Great Blog Mads, and a wonderful little plane. Your curved throat is a better fit than my straight one. I chickened out at the last minute and didn’t try the curved throat.

I think the curve will give you a smoother planing action. I have tried mine out and so far I’m satisfied with it, but I would recommend doing it like yours because it’s always better to have a consistent and fairly small opening around the iron. If you will send me your plane, I will compare the two,lol.

My wedge is similar to yours, but the small concave shape on yours gives it a beautiful appearance. I will put a link to your blog in my next blog so folks can see the two different approaches and I also hope it will be a motivation for others to jump in and have some fun. I enjoyed the glue initials. Yes, we make a good team, your brains and our mutual enthusiasm!

The way you blogged here Mads is what I envisioned when I started the project. We all get new and better ideas by sharing the different ways we do things, not to mention that it is interesting just to see how others work. So thanks for this, and I’m looking forward to more.

-- Mike, an American living in Norway.

View Maveric777's profile

Maveric777

2690 posts in 1729 days


#5 posted 01-26-2011 03:02 PM

I’m inspired by the both of you…. So very cool on so many levels.

I am 9 kinds of covered up in the shop at the moment, but I promise you…. I am making me a small collection of these for my very own as soon as things slow down.

Outstanding blog, subject, and of course wonderful plane!

-- Dan ~ Texarkana, Tx.

View Napoleon's profile

Napoleon

788 posts in 1462 days


#6 posted 01-26-2011 05:58 PM

Outstanding work my dear friend. I am sure you will have a lot fun with plane.

Tell me Mads,how long time does it take to make a blog like this ? I mean it is so vel written and with all the details and pictures it must take forever ?

Wery well done my friend :)

-- Boatbuilder&blacksmith

View PurpLev's profile

PurpLev

8476 posts in 2301 days


#7 posted 01-26-2011 06:03 PM

nicely built, and some really good progress there. thanks for posting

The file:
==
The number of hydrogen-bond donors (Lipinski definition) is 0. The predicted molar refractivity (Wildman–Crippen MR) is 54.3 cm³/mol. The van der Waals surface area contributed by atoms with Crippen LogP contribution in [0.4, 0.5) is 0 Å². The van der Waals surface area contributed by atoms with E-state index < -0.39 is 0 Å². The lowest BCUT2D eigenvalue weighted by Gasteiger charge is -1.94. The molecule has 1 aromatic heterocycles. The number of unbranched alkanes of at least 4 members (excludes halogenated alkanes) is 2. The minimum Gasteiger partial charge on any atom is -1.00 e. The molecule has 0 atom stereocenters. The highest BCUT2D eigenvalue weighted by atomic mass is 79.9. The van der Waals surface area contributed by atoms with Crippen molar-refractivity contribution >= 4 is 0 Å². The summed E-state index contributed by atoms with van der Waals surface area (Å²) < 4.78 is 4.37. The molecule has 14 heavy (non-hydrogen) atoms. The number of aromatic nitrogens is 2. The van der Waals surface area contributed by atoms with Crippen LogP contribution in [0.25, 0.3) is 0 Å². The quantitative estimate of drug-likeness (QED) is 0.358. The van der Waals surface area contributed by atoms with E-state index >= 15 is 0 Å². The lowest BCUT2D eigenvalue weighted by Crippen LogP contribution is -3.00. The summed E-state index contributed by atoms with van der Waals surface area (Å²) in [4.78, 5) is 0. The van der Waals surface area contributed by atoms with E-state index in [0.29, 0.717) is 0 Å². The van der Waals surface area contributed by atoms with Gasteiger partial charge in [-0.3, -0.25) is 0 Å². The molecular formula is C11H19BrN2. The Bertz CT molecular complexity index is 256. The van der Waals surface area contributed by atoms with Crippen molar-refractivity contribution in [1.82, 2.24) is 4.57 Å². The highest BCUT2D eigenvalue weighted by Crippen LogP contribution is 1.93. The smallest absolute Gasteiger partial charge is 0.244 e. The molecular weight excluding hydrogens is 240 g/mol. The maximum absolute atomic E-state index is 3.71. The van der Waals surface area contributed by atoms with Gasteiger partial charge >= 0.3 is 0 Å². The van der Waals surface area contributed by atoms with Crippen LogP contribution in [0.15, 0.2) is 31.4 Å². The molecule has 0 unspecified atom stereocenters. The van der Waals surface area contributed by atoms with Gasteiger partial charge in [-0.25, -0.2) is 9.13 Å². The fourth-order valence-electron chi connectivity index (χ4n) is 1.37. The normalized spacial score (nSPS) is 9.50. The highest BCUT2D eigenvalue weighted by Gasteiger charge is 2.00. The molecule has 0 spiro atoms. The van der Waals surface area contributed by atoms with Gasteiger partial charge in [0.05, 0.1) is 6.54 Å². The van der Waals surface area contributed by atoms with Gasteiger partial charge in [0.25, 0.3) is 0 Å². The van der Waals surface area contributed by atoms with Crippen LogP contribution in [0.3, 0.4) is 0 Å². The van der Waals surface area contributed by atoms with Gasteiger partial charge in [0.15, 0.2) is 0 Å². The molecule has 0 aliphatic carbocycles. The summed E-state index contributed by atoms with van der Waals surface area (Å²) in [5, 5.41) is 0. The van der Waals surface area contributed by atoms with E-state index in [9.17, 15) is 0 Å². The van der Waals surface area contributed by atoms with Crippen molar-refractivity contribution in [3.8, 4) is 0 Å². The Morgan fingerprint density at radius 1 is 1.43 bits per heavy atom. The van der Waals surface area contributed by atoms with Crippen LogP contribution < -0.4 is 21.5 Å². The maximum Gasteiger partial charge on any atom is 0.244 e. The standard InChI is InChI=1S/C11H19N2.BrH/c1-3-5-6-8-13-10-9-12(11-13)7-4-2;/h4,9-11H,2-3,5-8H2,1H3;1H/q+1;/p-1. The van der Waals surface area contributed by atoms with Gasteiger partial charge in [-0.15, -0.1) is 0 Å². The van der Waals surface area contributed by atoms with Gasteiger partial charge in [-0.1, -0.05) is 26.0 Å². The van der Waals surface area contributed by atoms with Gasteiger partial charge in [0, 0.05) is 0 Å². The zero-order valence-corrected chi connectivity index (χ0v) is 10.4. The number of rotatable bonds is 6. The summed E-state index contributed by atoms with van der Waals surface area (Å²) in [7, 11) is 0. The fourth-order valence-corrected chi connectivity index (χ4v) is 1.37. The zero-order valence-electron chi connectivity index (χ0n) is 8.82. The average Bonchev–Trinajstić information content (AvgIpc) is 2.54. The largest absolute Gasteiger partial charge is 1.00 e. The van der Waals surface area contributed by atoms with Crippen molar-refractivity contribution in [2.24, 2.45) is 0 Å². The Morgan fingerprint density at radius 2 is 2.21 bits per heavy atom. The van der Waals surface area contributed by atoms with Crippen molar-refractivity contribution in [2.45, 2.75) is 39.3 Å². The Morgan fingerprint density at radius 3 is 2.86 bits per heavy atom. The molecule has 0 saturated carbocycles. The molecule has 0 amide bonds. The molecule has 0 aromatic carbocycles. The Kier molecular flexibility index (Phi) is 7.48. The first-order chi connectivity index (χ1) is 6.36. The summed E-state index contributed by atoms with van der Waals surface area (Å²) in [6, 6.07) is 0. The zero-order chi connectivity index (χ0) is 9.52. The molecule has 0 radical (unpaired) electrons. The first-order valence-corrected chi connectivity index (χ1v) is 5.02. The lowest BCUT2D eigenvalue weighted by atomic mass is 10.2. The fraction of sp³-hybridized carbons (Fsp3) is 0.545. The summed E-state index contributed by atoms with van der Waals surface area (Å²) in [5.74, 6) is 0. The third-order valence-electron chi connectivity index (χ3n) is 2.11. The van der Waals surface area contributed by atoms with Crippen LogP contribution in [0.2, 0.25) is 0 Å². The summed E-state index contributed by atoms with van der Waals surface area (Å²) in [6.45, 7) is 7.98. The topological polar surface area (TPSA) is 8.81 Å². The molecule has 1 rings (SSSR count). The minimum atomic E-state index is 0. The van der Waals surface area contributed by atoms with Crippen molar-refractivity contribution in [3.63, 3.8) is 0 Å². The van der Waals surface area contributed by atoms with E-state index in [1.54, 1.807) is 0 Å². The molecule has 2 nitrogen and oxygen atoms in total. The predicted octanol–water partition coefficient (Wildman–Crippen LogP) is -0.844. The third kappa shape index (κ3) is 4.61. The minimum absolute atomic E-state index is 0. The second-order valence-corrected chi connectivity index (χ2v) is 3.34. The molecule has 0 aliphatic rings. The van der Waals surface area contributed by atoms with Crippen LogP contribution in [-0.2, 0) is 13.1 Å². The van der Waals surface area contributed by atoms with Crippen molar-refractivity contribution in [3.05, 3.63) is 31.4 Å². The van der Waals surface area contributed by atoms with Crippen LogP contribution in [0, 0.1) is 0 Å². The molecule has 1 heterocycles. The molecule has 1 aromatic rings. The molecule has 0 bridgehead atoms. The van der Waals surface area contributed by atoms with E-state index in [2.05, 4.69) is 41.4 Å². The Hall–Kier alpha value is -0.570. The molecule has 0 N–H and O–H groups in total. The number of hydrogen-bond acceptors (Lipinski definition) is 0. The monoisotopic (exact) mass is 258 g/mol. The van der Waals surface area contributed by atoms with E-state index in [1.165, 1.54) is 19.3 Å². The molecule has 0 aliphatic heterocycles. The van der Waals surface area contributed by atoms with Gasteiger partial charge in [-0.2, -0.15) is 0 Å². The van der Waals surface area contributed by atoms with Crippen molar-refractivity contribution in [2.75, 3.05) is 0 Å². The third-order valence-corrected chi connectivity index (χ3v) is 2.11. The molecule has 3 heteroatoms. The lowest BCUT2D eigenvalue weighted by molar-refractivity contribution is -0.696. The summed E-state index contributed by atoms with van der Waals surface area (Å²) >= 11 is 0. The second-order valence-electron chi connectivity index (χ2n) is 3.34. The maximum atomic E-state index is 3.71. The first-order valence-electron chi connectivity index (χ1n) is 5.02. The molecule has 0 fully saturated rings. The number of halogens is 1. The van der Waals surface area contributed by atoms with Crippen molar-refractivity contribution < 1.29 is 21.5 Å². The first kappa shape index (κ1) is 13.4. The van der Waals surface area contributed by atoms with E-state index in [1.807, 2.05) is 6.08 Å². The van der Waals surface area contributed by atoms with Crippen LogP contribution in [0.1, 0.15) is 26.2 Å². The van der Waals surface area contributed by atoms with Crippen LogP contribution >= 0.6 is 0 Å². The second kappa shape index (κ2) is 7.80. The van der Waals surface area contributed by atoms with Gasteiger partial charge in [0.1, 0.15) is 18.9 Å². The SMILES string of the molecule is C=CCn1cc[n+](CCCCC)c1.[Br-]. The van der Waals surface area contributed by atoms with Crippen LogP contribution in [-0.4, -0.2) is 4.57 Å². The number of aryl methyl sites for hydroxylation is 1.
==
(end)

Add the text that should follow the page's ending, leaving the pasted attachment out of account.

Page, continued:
-- ㊍ When in doubt - There is no doubt - Go the safer route.

View David Kirtley's profile

David Kirtley

1281 posts in 1651 days


#8 posted 01-26-2011 06:42 PM

The little bevel you put on the tip of the wedge will be a great addition. It won’t really be a chip breaker but it will leave the wood thick to give more support for locking the blade and the bevel on the end will not catch the chips as they come out.

One sad thing though. Once you get used to using your own made planes, the metal ones will start to feel neglected. It is a one way trip. The wooden ones are so much nicer to use.

-- Woodworking shouldn't cost a fortune: http://lowbudgetwoodworker.blogspot.com/

View mafe's profile

mafe

9509 posts in 1742 days


#9 posted 01-26-2011 08:24 PM

Look what I just found, this is really a cool video.
Should have seen it before starting…
Best thoughts,
Mads

-- Mad F, the fanatical rhykenologist and vintage architect. Democraticwoodworking.

View swirt's profile

swirt

1945 posts in 1625 days


#10 posted 01-26-2011 08:25 PM

David, are you saying there is a slippery slope at the bottom of the metal plane slipper slope? ;)))

-- Galootish log blog, http://www.timberframe-tools.com

View David Kirtley's profile

David Kirtley

1281 posts in 1651 days


#11 posted 01-26-2011 09:24 PM

Ohh yes, and it is much steeper. This post is a perfect example. Instead of making do with what is available you you can make whatever you like. Work the metal yourself and it is ridiculously cheap. Planes, spokeshaves, scraper planes, specialty planes. If you miss the metal planes, the next logical progression is infills. Then the casting.

-- Woodworking shouldn't cost a fortune: http://lowbudgetwoodworker.blogspot.com/

View Div's profile

Div

1653 posts in 1593 days